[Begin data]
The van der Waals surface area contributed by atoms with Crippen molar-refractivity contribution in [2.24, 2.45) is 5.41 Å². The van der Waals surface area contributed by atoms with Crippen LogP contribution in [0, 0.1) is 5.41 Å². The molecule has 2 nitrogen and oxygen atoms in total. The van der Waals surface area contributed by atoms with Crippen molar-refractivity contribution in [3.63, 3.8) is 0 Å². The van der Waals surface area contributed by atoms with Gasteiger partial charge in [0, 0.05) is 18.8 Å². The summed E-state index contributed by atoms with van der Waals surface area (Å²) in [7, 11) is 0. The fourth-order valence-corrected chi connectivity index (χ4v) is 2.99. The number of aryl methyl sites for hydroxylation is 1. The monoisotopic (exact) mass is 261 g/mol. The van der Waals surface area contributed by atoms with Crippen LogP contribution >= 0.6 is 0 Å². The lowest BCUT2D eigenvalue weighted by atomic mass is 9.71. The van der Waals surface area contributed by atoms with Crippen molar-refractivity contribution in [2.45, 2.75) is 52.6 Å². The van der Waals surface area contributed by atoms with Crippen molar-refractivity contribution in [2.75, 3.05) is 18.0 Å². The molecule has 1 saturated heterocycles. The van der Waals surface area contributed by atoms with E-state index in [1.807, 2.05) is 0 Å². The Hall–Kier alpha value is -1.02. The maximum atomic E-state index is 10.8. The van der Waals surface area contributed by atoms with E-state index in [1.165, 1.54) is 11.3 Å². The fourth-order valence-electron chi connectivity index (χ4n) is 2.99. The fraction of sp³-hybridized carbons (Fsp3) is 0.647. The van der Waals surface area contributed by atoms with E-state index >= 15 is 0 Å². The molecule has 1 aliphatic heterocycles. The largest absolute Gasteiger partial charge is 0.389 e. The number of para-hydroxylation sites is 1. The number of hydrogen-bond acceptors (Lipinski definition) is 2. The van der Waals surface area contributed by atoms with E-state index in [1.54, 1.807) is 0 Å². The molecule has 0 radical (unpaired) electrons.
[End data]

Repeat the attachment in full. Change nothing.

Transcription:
The van der Waals surface area contributed by atoms with Crippen molar-refractivity contribution in [2.24, 2.45) is 5.41 Å². The van der Waals surface area contributed by atoms with Crippen LogP contribution in [0, 0.1) is 5.41 Å². The molecule has 2 nitrogen and oxygen atoms in total. The van der Waals surface area contributed by atoms with Crippen molar-refractivity contribution in [3.63, 3.8) is 0 Å². The van der Waals surface area contributed by atoms with Gasteiger partial charge in [0, 0.05) is 18.8 Å². The summed E-state index contributed by atoms with van der Waals surface area (Å²) in [7, 11) is 0. The fourth-order valence-corrected chi connectivity index (χ4v) is 2.99. The number of aryl methyl sites for hydroxylation is 1. The monoisotopic (exact) mass is 261 g/mol. The van der Waals surface area contributed by atoms with Crippen LogP contribution >= 0.6 is 0 Å². The lowest BCUT2D eigenvalue weighted by atomic mass is 9.71. The van der Waals surface area contributed by atoms with Crippen molar-refractivity contribution in [2.45, 2.75) is 52.6 Å². The van der Waals surface area contributed by atoms with Crippen molar-refractivity contribution in [2.75, 3.05) is 18.0 Å². The molecule has 1 saturated heterocycles. The van der Waals surface area contributed by atoms with E-state index in [1.807, 2.05) is 0 Å². The Hall–Kier alpha value is -1.02. The maximum atomic E-state index is 10.8. The van der Waals surface area contributed by atoms with E-state index in [1.165, 1.54) is 11.3 Å². The fourth-order valence-electron chi connectivity index (χ4n) is 2.99. The fraction of sp³-hybridized carbons (Fsp3) is 0.647. The van der Waals surface area contributed by atoms with E-state index >= 15 is 0 Å². The molecule has 1 aliphatic heterocycles. The largest absolute Gasteiger partial charge is 0.389 e. The number of para-hydroxylation sites is 1. The number of hydrogen-bond acceptors (Lipinski definition) is 2. The van der Waals surface area contributed by atoms with E-state index in [1.54, 1.807) is 0 Å². The molecule has 0 radical (unpaired) electrons.